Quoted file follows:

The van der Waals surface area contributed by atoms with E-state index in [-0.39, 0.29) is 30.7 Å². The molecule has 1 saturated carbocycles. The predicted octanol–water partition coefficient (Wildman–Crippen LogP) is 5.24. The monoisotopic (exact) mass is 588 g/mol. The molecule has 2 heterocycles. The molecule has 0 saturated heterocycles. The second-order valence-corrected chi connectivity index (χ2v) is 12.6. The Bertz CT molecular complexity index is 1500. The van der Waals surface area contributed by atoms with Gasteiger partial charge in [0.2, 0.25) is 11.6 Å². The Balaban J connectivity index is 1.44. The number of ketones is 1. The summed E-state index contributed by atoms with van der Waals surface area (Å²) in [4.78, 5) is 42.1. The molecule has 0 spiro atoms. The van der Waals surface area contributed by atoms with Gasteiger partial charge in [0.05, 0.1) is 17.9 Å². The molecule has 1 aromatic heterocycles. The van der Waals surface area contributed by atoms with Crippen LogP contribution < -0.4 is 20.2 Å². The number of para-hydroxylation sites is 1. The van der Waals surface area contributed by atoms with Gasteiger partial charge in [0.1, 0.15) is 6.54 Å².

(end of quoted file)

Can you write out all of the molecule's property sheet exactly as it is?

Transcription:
The van der Waals surface area contributed by atoms with E-state index in [-0.39, 0.29) is 30.7 Å². The molecule has 1 saturated carbocycles. The predicted octanol–water partition coefficient (Wildman–Crippen LogP) is 5.24. The monoisotopic (exact) mass is 588 g/mol. The molecule has 2 heterocycles. The molecule has 0 saturated heterocycles. The second-order valence-corrected chi connectivity index (χ2v) is 12.6. The Bertz CT molecular complexity index is 1500. The van der Waals surface area contributed by atoms with Gasteiger partial charge in [0.2, 0.25) is 11.6 Å². The Balaban J connectivity index is 1.44. The number of ketones is 1. The summed E-state index contributed by atoms with van der Waals surface area (Å²) in [4.78, 5) is 42.1. The molecule has 0 spiro atoms. The van der Waals surface area contributed by atoms with Gasteiger partial charge in [0.05, 0.1) is 17.9 Å². The molecule has 1 aromatic heterocycles. The van der Waals surface area contributed by atoms with Crippen LogP contribution < -0.4 is 20.2 Å². The number of para-hydroxylation sites is 1. The van der Waals surface area contributed by atoms with Gasteiger partial charge in [0.1, 0.15) is 6.54 Å².